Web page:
Summer music begins with Concerts on the Square, the Wisconsin Chamber Orchestra’s free weekly performances on the Capitol lawn, and continues into August with Concerts on the Rooftop at the Frank Lloyd Wright-inspired Monona Terrace & Convention Center, with its clear views of the Capitol and Lake Monona. Many neighborhood fests draw large crowds for impressive free entertainment lineups as well: Atwood Fest, Willy Street Fair, La Fête de Marquette, Orton Park Festival, and so much more.

Get Outside

Epoch Times Photo
A child enjoys cooling off in the lake. (Focal Flame Photography/Courtesy of Destination Madison)
Epoch Times Photo
Cycling trails abound. (Focal Flame Photography/Courtesy of Destination Madison)

Until Madison, I hadn’t ever seen an interchange overpass with on-ramps and a traffic circle… on a bike path. The Veloround is the intersection of four trails and a short connection to a fifth. Three are state trails, four are primarily converted rail beds. All of them offer beautiful rides right through downtown, along the lakes and rivers, or out into pastoral scenery.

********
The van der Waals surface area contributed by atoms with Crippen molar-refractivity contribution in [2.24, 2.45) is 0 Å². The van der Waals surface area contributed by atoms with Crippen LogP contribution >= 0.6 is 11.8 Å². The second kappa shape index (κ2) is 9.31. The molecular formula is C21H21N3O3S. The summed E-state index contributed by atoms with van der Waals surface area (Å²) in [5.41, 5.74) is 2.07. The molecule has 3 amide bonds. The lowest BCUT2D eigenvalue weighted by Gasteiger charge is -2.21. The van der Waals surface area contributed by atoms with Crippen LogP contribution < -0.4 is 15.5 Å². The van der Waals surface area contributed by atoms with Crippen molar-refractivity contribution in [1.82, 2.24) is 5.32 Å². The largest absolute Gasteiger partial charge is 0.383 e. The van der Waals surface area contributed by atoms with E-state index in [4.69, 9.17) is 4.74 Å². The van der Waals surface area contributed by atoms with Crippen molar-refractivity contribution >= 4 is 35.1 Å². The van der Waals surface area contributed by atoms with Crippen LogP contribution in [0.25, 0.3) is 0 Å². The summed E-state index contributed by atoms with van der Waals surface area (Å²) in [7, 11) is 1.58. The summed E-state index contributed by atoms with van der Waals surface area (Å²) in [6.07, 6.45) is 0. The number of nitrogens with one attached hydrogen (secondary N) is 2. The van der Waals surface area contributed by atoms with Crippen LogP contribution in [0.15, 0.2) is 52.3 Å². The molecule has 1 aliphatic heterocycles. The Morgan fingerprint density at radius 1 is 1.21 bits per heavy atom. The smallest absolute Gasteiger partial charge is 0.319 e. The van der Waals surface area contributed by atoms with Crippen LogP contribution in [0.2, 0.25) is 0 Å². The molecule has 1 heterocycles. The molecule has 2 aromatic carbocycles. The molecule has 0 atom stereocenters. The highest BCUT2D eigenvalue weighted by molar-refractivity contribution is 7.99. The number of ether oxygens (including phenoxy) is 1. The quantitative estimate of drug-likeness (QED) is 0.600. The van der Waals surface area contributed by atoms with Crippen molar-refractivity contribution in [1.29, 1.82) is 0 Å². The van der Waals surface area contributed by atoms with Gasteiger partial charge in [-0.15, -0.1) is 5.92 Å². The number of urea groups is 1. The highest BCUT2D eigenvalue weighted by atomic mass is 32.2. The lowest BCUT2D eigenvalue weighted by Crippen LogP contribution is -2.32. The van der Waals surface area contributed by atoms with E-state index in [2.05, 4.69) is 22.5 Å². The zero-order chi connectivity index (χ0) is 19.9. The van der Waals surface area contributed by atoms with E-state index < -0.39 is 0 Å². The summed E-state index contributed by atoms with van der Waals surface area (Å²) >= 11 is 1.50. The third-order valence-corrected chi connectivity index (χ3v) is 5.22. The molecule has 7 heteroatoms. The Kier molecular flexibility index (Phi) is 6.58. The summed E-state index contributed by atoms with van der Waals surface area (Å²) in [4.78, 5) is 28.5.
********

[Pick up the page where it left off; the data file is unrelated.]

Many more miles of pathways, dedicated bike lanes, and bike boxes at intersections make Madison highly navigable on two wheels, and Madison BCycle with its 40-plus stations and real-time app means an easy e-bike rental if you choose not to hit up one of several bicycle stores that rent bikes—from touring and tandem to mountain and fat-tire.

Madison lies along the 1,000-plus-mile Ice Age National Scenic Trail, so if places like the Arboretum, or several other city parks don’t grab you, miles of rustic footpath along the edges of where the glaciers stopped will do just nicely. Pick up “60 Hikes With 60 Miles of Madison” for more ideas than you can cover in a week.